Meredith Rizzo is a visuals editor and art director on NPR's Science desk. She produces multimedia stories that illuminate science topics through visual reporting, animation, illustration, photography and video. In her time on the Science desk, she's reported from Hong Kong during the early days of the pandemic, photographed the experiences of the first patient to receive an experimental CRISPR treatment for sickle cell disease and covered post-wildfire issues from Australia to California. In 2021, she worked with a team on NPR's Joy Generator, a randomized ideas machine for ways to tap into positive emotions following a year of life in the pandemic. In 2019, she photographed, reported and produced another interactive visual guide exploring how the shape and size of many common grocery store plastics affect their recyclability.
Her video work has included science explainer videos on the physics of bullets to how long you can be contagious with the flu, and an animated series on the science of invention. As an art director, she helped build NPR's network of freelance illustrators and animators, growing the community through NPR's Illustration Tumblr. She has also art directed for three seasons of the NPR podcast Invisibilia.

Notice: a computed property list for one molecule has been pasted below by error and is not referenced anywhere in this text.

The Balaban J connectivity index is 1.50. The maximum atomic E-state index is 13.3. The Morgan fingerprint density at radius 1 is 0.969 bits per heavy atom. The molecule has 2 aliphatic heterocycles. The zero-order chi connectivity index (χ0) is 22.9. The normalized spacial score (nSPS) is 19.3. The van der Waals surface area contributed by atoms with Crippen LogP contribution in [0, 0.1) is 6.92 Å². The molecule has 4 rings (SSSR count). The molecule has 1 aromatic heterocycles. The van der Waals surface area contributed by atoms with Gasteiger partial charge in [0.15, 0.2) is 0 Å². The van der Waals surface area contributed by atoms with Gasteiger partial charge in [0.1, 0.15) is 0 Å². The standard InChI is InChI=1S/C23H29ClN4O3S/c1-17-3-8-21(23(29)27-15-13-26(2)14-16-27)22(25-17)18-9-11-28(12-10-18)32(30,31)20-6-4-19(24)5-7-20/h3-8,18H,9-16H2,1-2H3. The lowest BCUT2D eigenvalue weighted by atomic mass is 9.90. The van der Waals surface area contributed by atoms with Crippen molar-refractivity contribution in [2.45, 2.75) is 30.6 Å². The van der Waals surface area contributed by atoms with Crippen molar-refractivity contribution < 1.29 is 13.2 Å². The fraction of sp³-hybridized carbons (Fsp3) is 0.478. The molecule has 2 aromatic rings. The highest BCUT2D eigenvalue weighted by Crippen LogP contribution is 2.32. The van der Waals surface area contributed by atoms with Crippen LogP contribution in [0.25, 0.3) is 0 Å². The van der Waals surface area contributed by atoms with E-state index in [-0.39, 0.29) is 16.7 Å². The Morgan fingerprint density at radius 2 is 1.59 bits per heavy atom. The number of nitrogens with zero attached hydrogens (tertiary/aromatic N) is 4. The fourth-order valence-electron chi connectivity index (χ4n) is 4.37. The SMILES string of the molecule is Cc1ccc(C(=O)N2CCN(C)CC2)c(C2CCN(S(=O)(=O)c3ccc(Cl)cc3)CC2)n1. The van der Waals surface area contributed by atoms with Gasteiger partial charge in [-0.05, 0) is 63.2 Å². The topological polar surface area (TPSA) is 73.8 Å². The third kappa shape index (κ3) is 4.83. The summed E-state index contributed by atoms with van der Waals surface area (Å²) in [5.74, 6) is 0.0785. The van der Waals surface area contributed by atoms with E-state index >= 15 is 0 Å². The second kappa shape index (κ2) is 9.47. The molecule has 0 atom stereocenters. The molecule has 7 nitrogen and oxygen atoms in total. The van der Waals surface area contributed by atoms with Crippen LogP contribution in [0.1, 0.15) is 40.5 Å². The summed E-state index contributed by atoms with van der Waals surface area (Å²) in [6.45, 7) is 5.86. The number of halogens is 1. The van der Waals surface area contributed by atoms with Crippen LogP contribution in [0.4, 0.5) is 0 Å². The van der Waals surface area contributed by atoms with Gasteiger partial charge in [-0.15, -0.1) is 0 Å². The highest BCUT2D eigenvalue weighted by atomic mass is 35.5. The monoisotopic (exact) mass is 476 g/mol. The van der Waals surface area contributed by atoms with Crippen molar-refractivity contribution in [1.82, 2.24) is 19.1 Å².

Rizzo holds a master's degree in New Media Photojournalism from Corcoran College of Art + Design and a bachelor's degree in photography from Wolverhampton University in the U.K. Prior to joining NPR in 2013, she photographed artifacts from the Library of Congress' collections, contributing to a public archive of more than 150,000 images over four years.
An architect looked at communities that serve older adults, and didn't like what he saw. By changing habits earlier in life, he says, we can create vibrant communities that will sustain us.
Hispanics are less likely to get cancer than non-Hispanic whites, but they're more susceptible to gallbladder, liver and stomach cancer. And country of origin affects cancer risk, too.
The latest wave of measles cases and potential infections is in Arizona, where 1,000 people may have been exposed to measles from seven people confirmed to have been infected.